“If My people who are called by My name will humble themselves, and pray and seek My face, and turn from their wicked ways, then I will hear from heaven, and will forgive their sin and heal their land.” 2 Chronicles 7:14

Central Watts

Community members, church goers and police brace one another while during a prayer walk organized by Hope Central Calvary Chapel Watts, CA

One young man walking beside the group continually urged anyone listening to be redeemed by Jesus Christ and renewed by the transformation of their minds (Romans 12:2). He prayed for police officers, gang members, and against “a spirit of offense. Jesus’ blood is the only thing that makes us right,” he exhorted.

At one stop, José stood up on a bench and challenged the walkers: “Maybe we need to call somebody today and forgive them. We might even have to forgive someone who could care less about our forgiveness. Let’s see what God will do. He is amazing.”

Special Prayer Appointments

José urged the walkers to take advantage of opportunities throughout the day—and they did. “I’ve never had anyone refuse prayer. If God gives you opportunities, then pray for them.”

Officers from the LA Police Department supported the prayer walk from beginning to end. Four officers mingled with the walkers and two followed slowly in a squad car, stopping traffic for them. As the prayer walkers were ready to disband, the officers stepped forward to ask for prayer. As José called them near, he assured them that they could keep a distance if they didn’t want to be touched during the prayer. One officer quickly responded, “It’s OK if you want to.” The group gathered close to the officers, laying hands on them. “We put ourselves in their shoes. They are only men and women, and tensions are high right now. Their anxiety is up. So we prayed for wisdom, that God would fill them. When you’re already anxious, and you pull a car over, tensions can really dominate a situation,” José related. “We prayed that in the difficulty and challenges, that they would seek God, and that God would respond to their cries. I believe they took away from this that there is hope and that not everyone is against them. They appreciate that the community where they work would stand with them.”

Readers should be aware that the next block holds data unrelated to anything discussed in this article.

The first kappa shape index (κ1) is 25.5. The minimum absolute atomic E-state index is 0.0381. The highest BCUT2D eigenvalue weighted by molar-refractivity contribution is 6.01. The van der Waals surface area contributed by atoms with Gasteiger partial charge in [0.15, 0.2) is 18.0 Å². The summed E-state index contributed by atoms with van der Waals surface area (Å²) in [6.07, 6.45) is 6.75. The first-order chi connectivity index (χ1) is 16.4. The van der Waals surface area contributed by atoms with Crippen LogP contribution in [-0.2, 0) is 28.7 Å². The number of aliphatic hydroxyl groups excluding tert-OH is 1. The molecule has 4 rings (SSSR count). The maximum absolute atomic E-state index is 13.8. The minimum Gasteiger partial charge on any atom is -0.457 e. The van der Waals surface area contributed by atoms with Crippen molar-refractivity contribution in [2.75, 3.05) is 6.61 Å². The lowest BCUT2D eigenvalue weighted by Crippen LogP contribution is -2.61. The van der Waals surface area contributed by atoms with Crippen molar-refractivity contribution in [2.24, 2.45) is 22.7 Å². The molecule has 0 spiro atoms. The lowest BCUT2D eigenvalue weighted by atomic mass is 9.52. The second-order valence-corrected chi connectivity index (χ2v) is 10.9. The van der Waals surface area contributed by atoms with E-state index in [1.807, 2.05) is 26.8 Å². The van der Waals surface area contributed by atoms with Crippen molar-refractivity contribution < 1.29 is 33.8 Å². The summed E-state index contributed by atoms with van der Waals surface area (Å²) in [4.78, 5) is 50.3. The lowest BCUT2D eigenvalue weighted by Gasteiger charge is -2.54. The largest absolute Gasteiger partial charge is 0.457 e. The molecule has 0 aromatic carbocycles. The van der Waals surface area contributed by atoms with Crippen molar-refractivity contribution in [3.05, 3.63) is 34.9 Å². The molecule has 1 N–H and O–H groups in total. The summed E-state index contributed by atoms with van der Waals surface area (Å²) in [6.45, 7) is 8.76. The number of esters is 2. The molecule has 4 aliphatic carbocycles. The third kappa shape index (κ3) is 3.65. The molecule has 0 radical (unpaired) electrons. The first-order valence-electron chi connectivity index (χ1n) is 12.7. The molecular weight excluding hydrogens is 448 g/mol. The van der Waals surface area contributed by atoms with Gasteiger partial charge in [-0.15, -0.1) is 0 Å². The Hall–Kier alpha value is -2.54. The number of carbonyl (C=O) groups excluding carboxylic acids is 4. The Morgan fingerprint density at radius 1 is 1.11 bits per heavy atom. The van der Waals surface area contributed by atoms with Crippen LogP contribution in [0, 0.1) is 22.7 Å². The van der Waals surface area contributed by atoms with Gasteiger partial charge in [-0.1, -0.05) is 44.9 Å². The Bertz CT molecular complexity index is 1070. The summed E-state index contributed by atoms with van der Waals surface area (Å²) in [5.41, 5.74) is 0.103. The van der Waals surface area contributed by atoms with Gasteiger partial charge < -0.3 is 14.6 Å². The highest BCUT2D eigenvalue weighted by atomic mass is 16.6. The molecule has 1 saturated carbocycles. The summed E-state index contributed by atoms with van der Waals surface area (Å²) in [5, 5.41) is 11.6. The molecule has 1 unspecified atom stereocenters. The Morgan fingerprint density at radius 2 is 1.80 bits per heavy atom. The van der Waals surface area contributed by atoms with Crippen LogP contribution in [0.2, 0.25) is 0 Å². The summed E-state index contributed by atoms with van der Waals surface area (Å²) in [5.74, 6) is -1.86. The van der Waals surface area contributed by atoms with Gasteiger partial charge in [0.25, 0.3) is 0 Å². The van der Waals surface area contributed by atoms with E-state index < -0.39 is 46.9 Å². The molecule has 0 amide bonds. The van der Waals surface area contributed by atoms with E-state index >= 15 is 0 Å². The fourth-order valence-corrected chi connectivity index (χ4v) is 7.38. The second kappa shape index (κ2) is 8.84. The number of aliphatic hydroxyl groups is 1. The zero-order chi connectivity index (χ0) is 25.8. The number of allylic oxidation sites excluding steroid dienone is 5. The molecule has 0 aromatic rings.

believer encourages police officer

A woman places her arm on a police officer as a show of support during a prayer.

Martha, a Hispanic woman from Hope Central Watts who speaks very little English, met one of the officers for the first time during the walk. He speaks Spanish well. José said, “She encouraged and prayed for him, putting her hand on his back; they talked about what’s going on in the community.”

José and a group met an African American man in the projects, who asked about the cross a man carried. “We told him and then said, ‘Hey, come with us,’ and he came. Whatever plans he had, he just left all that to come with us. It reminded me of when Jesus said to Matthew, ‘Follow Me,’ and he did.”